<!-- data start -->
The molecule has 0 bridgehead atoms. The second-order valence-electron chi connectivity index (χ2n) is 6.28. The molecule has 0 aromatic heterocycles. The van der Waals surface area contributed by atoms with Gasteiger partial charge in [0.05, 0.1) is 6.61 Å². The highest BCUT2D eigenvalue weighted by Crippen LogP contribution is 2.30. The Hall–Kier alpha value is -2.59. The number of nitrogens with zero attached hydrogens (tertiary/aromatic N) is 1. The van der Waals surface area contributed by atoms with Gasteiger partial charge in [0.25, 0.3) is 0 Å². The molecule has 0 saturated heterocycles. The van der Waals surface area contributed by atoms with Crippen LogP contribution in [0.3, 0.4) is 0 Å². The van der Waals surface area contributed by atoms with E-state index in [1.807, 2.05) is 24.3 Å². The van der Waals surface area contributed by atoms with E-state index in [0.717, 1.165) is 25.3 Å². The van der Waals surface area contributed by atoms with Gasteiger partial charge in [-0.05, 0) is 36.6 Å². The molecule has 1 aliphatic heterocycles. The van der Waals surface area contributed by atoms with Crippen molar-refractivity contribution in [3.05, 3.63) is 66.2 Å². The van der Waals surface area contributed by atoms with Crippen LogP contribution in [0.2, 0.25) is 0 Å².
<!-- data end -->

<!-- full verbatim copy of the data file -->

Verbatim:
The molecule has 0 bridgehead atoms. The second-order valence-electron chi connectivity index (χ2n) is 6.28. The molecule has 0 aromatic heterocycles. The van der Waals surface area contributed by atoms with Gasteiger partial charge in [0.05, 0.1) is 6.61 Å². The highest BCUT2D eigenvalue weighted by Crippen LogP contribution is 2.30. The Hall–Kier alpha value is -2.59. The number of nitrogens with zero attached hydrogens (tertiary/aromatic N) is 1. The van der Waals surface area contributed by atoms with Gasteiger partial charge in [0.25, 0.3) is 0 Å². The molecule has 0 saturated heterocycles. The van der Waals surface area contributed by atoms with Crippen LogP contribution in [0.3, 0.4) is 0 Å². The van der Waals surface area contributed by atoms with E-state index in [1.807, 2.05) is 24.3 Å². The van der Waals surface area contributed by atoms with E-state index in [0.717, 1.165) is 25.3 Å². The van der Waals surface area contributed by atoms with Gasteiger partial charge in [-0.05, 0) is 36.6 Å². The molecule has 1 aliphatic heterocycles. The van der Waals surface area contributed by atoms with Crippen molar-refractivity contribution in [3.05, 3.63) is 66.2 Å². The van der Waals surface area contributed by atoms with Crippen LogP contribution in [0.2, 0.25) is 0 Å².